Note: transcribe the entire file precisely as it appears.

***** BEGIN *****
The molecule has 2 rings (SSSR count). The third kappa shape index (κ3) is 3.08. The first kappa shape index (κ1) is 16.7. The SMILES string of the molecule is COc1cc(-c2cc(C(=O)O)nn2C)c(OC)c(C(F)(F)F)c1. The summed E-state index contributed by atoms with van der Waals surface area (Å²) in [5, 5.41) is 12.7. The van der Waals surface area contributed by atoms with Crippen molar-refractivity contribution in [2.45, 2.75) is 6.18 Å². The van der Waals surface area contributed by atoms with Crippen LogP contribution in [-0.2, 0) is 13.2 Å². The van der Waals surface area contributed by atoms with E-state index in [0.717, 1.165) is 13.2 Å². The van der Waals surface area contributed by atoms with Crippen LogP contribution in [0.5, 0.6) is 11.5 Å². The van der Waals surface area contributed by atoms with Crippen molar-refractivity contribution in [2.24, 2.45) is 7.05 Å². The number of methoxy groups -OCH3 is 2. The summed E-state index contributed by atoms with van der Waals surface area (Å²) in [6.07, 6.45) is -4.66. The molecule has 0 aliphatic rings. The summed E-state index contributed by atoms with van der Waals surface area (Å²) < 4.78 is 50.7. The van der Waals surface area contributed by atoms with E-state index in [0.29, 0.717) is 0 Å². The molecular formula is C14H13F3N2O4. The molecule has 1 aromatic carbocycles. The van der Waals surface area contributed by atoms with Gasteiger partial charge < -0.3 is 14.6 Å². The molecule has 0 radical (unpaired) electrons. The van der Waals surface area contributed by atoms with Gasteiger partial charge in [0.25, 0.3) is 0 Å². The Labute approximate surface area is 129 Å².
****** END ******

The molecule has 2 rings (SSSR count). The third kappa shape index (κ3) is 3.08. The first kappa shape index (κ1) is 16.7. The SMILES string of the molecule is COc1cc(-c2cc(C(=O)O)nn2C)c(OC)c(C(F)(F)F)c1. The summed E-state index contributed by atoms with van der Waals surface area (Å²) in [5, 5.41) is 12.7. The van der Waals surface area contributed by atoms with Crippen molar-refractivity contribution in [2.45, 2.75) is 6.18 Å². The van der Waals surface area contributed by atoms with Crippen LogP contribution in [-0.2, 0) is 13.2 Å². The van der Waals surface area contributed by atoms with E-state index in [0.717, 1.165) is 13.2 Å². The van der Waals surface area contributed by atoms with Crippen LogP contribution in [0.5, 0.6) is 11.5 Å². The van der Waals surface area contributed by atoms with Crippen molar-refractivity contribution in [2.24, 2.45) is 7.05 Å². The number of methoxy groups -OCH3 is 2. The summed E-state index contributed by atoms with van der Waals surface area (Å²) in [6.07, 6.45) is -4.66. The molecule has 0 aliphatic rings. The summed E-state index contributed by atoms with van der Waals surface area (Å²) < 4.78 is 50.7. The van der Waals surface area contributed by atoms with E-state index in [0.29, 0.717) is 0 Å². The molecular formula is C14H13F3N2O4. The molecule has 1 aromatic carbocycles. The van der Waals surface area contributed by atoms with Gasteiger partial charge < -0.3 is 14.6 Å². The molecule has 0 radical (unpaired) electrons. The van der Waals surface area contributed by atoms with Gasteiger partial charge in [0.25, 0.3) is 0 Å². The Labute approximate surface area is 129 Å².